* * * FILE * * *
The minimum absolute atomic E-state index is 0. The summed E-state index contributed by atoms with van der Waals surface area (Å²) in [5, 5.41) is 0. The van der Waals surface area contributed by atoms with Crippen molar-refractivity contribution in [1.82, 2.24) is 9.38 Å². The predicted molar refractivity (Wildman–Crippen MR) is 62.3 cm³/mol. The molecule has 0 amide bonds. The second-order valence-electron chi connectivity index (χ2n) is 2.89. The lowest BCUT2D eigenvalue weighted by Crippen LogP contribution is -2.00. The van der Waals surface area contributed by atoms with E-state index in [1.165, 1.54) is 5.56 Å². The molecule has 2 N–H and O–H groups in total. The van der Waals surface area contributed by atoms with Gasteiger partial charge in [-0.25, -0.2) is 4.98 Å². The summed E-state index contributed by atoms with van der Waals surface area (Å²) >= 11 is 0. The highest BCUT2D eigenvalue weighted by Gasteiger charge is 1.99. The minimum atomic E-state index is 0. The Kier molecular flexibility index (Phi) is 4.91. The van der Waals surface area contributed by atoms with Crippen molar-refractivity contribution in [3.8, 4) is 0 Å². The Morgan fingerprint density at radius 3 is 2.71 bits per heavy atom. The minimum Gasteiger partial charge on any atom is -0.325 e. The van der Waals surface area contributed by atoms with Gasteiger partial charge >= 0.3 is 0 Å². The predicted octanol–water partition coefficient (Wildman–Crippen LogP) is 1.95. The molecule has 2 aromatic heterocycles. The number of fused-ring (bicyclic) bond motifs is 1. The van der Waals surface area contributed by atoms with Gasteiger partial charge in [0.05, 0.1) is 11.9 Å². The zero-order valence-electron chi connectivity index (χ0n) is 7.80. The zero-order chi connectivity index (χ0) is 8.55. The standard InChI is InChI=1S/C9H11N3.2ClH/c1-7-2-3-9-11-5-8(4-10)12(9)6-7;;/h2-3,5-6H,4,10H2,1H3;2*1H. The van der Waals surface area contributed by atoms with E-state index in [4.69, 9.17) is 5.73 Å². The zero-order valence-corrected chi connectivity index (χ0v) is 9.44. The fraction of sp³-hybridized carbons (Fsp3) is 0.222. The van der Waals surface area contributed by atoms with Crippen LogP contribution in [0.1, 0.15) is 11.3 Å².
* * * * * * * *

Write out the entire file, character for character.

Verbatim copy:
The minimum absolute atomic E-state index is 0. The summed E-state index contributed by atoms with van der Waals surface area (Å²) in [5, 5.41) is 0. The van der Waals surface area contributed by atoms with Crippen molar-refractivity contribution in [1.82, 2.24) is 9.38 Å². The predicted molar refractivity (Wildman–Crippen MR) is 62.3 cm³/mol. The molecule has 0 amide bonds. The second-order valence-electron chi connectivity index (χ2n) is 2.89. The lowest BCUT2D eigenvalue weighted by Crippen LogP contribution is -2.00. The van der Waals surface area contributed by atoms with E-state index in [1.165, 1.54) is 5.56 Å². The molecule has 2 N–H and O–H groups in total. The van der Waals surface area contributed by atoms with Gasteiger partial charge in [-0.25, -0.2) is 4.98 Å². The summed E-state index contributed by atoms with van der Waals surface area (Å²) >= 11 is 0. The highest BCUT2D eigenvalue weighted by Gasteiger charge is 1.99. The minimum atomic E-state index is 0. The Kier molecular flexibility index (Phi) is 4.91. The van der Waals surface area contributed by atoms with Crippen molar-refractivity contribution in [3.8, 4) is 0 Å². The Morgan fingerprint density at radius 3 is 2.71 bits per heavy atom. The minimum Gasteiger partial charge on any atom is -0.325 e. The van der Waals surface area contributed by atoms with Gasteiger partial charge >= 0.3 is 0 Å². The predicted octanol–water partition coefficient (Wildman–Crippen LogP) is 1.95. The molecule has 2 aromatic heterocycles. The number of fused-ring (bicyclic) bond motifs is 1. The van der Waals surface area contributed by atoms with Gasteiger partial charge in [0.05, 0.1) is 11.9 Å². The zero-order valence-electron chi connectivity index (χ0n) is 7.80. The zero-order chi connectivity index (χ0) is 8.55. The standard InChI is InChI=1S/C9H11N3.2ClH/c1-7-2-3-9-11-5-8(4-10)12(9)6-7;;/h2-3,5-6H,4,10H2,1H3;2*1H. The van der Waals surface area contributed by atoms with E-state index in [4.69, 9.17) is 5.73 Å². The zero-order valence-corrected chi connectivity index (χ0v) is 9.44. The fraction of sp³-hybridized carbons (Fsp3) is 0.222. The van der Waals surface area contributed by atoms with Crippen LogP contribution in [0.1, 0.15) is 11.3 Å².